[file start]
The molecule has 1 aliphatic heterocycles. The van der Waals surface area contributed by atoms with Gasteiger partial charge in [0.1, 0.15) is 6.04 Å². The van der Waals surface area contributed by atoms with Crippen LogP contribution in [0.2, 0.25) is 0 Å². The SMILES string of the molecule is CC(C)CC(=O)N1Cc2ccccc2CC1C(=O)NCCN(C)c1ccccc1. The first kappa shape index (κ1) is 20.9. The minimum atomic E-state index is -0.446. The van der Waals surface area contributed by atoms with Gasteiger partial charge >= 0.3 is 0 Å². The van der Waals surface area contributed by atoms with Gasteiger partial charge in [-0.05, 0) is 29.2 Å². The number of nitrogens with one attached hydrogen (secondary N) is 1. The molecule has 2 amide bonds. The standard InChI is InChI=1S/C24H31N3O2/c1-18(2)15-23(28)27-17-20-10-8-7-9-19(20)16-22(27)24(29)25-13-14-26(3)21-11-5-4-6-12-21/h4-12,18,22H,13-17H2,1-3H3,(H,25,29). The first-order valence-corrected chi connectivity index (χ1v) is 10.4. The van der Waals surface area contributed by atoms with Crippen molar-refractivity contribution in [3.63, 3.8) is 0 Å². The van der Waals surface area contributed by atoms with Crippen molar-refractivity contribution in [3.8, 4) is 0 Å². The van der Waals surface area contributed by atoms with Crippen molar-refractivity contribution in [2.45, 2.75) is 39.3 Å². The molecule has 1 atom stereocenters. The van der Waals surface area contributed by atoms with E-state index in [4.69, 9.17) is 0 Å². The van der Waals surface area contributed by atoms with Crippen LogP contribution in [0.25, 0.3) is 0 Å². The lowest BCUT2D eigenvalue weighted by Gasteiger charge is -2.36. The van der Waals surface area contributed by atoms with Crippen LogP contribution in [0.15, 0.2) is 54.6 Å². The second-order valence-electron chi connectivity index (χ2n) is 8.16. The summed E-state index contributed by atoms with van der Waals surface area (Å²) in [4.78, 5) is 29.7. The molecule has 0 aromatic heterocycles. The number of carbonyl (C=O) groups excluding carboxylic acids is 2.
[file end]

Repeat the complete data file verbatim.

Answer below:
The molecule has 1 aliphatic heterocycles. The van der Waals surface area contributed by atoms with Gasteiger partial charge in [0.1, 0.15) is 6.04 Å². The van der Waals surface area contributed by atoms with Crippen LogP contribution in [0.2, 0.25) is 0 Å². The SMILES string of the molecule is CC(C)CC(=O)N1Cc2ccccc2CC1C(=O)NCCN(C)c1ccccc1. The first kappa shape index (κ1) is 20.9. The minimum atomic E-state index is -0.446. The van der Waals surface area contributed by atoms with Gasteiger partial charge >= 0.3 is 0 Å². The van der Waals surface area contributed by atoms with Gasteiger partial charge in [-0.05, 0) is 29.2 Å². The number of nitrogens with one attached hydrogen (secondary N) is 1. The molecule has 2 amide bonds. The standard InChI is InChI=1S/C24H31N3O2/c1-18(2)15-23(28)27-17-20-10-8-7-9-19(20)16-22(27)24(29)25-13-14-26(3)21-11-5-4-6-12-21/h4-12,18,22H,13-17H2,1-3H3,(H,25,29). The first-order valence-corrected chi connectivity index (χ1v) is 10.4. The van der Waals surface area contributed by atoms with Crippen molar-refractivity contribution in [3.63, 3.8) is 0 Å². The van der Waals surface area contributed by atoms with Crippen molar-refractivity contribution in [3.8, 4) is 0 Å². The van der Waals surface area contributed by atoms with Crippen molar-refractivity contribution in [2.45, 2.75) is 39.3 Å². The molecule has 1 atom stereocenters. The van der Waals surface area contributed by atoms with E-state index in [4.69, 9.17) is 0 Å². The van der Waals surface area contributed by atoms with Crippen LogP contribution in [0.25, 0.3) is 0 Å². The lowest BCUT2D eigenvalue weighted by Gasteiger charge is -2.36. The van der Waals surface area contributed by atoms with Crippen LogP contribution in [0.15, 0.2) is 54.6 Å². The second-order valence-electron chi connectivity index (χ2n) is 8.16. The summed E-state index contributed by atoms with van der Waals surface area (Å²) in [4.78, 5) is 29.7. The molecule has 0 aromatic heterocycles. The number of carbonyl (C=O) groups excluding carboxylic acids is 2.